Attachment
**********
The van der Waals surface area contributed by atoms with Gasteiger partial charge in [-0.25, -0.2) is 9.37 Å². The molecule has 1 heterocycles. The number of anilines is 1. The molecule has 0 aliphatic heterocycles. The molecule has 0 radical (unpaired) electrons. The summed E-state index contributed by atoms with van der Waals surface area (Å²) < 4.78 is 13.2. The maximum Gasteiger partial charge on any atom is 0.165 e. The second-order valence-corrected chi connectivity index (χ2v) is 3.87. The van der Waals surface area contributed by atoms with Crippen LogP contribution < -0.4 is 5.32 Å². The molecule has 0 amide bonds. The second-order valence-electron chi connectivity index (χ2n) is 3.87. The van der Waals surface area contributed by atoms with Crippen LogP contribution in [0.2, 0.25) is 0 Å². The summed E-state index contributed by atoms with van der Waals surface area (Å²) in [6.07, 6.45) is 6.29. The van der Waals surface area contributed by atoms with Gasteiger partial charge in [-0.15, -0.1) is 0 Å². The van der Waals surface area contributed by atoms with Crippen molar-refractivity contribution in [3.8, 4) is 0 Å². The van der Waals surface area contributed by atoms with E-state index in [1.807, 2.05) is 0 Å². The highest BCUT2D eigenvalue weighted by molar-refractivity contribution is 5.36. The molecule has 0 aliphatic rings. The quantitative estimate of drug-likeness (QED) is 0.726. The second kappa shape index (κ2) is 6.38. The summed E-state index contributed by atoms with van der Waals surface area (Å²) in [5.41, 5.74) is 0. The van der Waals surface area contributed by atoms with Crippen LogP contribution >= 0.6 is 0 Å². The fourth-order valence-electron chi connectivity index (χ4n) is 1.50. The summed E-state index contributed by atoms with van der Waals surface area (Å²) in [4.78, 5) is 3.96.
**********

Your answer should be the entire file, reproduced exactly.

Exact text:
The van der Waals surface area contributed by atoms with Gasteiger partial charge in [-0.25, -0.2) is 9.37 Å². The molecule has 1 heterocycles. The number of anilines is 1. The molecule has 0 aliphatic heterocycles. The molecule has 0 radical (unpaired) electrons. The summed E-state index contributed by atoms with van der Waals surface area (Å²) < 4.78 is 13.2. The maximum Gasteiger partial charge on any atom is 0.165 e. The second-order valence-corrected chi connectivity index (χ2v) is 3.87. The van der Waals surface area contributed by atoms with Crippen LogP contribution < -0.4 is 5.32 Å². The molecule has 0 amide bonds. The second-order valence-electron chi connectivity index (χ2n) is 3.87. The van der Waals surface area contributed by atoms with Crippen LogP contribution in [0.2, 0.25) is 0 Å². The summed E-state index contributed by atoms with van der Waals surface area (Å²) in [6.07, 6.45) is 6.29. The van der Waals surface area contributed by atoms with Gasteiger partial charge in [-0.15, -0.1) is 0 Å². The van der Waals surface area contributed by atoms with Crippen molar-refractivity contribution in [3.8, 4) is 0 Å². The van der Waals surface area contributed by atoms with E-state index in [1.807, 2.05) is 0 Å². The highest BCUT2D eigenvalue weighted by molar-refractivity contribution is 5.36. The molecule has 0 aliphatic rings. The quantitative estimate of drug-likeness (QED) is 0.726. The second kappa shape index (κ2) is 6.38. The summed E-state index contributed by atoms with van der Waals surface area (Å²) in [5.41, 5.74) is 0. The van der Waals surface area contributed by atoms with Crippen LogP contribution >= 0.6 is 0 Å². The fourth-order valence-electron chi connectivity index (χ4n) is 1.50. The summed E-state index contributed by atoms with van der Waals surface area (Å²) in [4.78, 5) is 3.96.